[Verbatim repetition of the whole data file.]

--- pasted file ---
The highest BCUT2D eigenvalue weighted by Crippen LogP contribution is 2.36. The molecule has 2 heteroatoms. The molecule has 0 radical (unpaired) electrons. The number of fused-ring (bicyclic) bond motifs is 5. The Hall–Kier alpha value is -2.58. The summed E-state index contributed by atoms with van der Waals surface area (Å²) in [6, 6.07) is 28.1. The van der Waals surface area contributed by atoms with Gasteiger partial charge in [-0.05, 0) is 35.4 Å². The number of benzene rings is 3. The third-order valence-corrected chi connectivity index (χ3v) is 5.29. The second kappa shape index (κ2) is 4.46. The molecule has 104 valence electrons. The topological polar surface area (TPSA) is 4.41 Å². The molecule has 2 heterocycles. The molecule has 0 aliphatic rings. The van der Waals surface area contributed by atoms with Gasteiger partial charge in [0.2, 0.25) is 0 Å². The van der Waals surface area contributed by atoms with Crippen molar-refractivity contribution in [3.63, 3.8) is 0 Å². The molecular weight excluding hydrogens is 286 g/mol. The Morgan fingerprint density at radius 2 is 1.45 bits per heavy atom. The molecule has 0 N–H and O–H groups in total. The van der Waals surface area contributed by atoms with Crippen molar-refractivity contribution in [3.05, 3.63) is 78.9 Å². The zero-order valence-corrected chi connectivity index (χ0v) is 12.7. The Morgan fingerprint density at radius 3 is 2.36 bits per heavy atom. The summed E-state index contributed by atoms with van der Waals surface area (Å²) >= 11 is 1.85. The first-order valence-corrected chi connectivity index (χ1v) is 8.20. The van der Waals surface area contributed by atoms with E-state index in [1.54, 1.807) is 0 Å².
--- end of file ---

The highest BCUT2D eigenvalue weighted by Crippen LogP contribution is 2.36. The molecule has 2 heteroatoms. The molecule has 0 radical (unpaired) electrons. The number of fused-ring (bicyclic) bond motifs is 5. The Hall–Kier alpha value is -2.58. The summed E-state index contributed by atoms with van der Waals surface area (Å²) in [6, 6.07) is 28.1. The van der Waals surface area contributed by atoms with Gasteiger partial charge in [-0.05, 0) is 35.4 Å². The number of benzene rings is 3. The third-order valence-corrected chi connectivity index (χ3v) is 5.29. The second kappa shape index (κ2) is 4.46. The molecule has 104 valence electrons. The topological polar surface area (TPSA) is 4.41 Å². The molecule has 2 heterocycles. The molecule has 0 aliphatic rings. The van der Waals surface area contributed by atoms with Gasteiger partial charge in [0.2, 0.25) is 0 Å². The van der Waals surface area contributed by atoms with Crippen molar-refractivity contribution in [3.63, 3.8) is 0 Å². The molecular weight excluding hydrogens is 286 g/mol. The Morgan fingerprint density at radius 2 is 1.45 bits per heavy atom. The molecule has 0 N–H and O–H groups in total. The van der Waals surface area contributed by atoms with Crippen molar-refractivity contribution in [3.05, 3.63) is 78.9 Å². The zero-order valence-corrected chi connectivity index (χ0v) is 12.7. The Morgan fingerprint density at radius 3 is 2.36 bits per heavy atom. The summed E-state index contributed by atoms with van der Waals surface area (Å²) >= 11 is 1.85. The first-order valence-corrected chi connectivity index (χ1v) is 8.20. The van der Waals surface area contributed by atoms with E-state index in [1.54, 1.807) is 0 Å².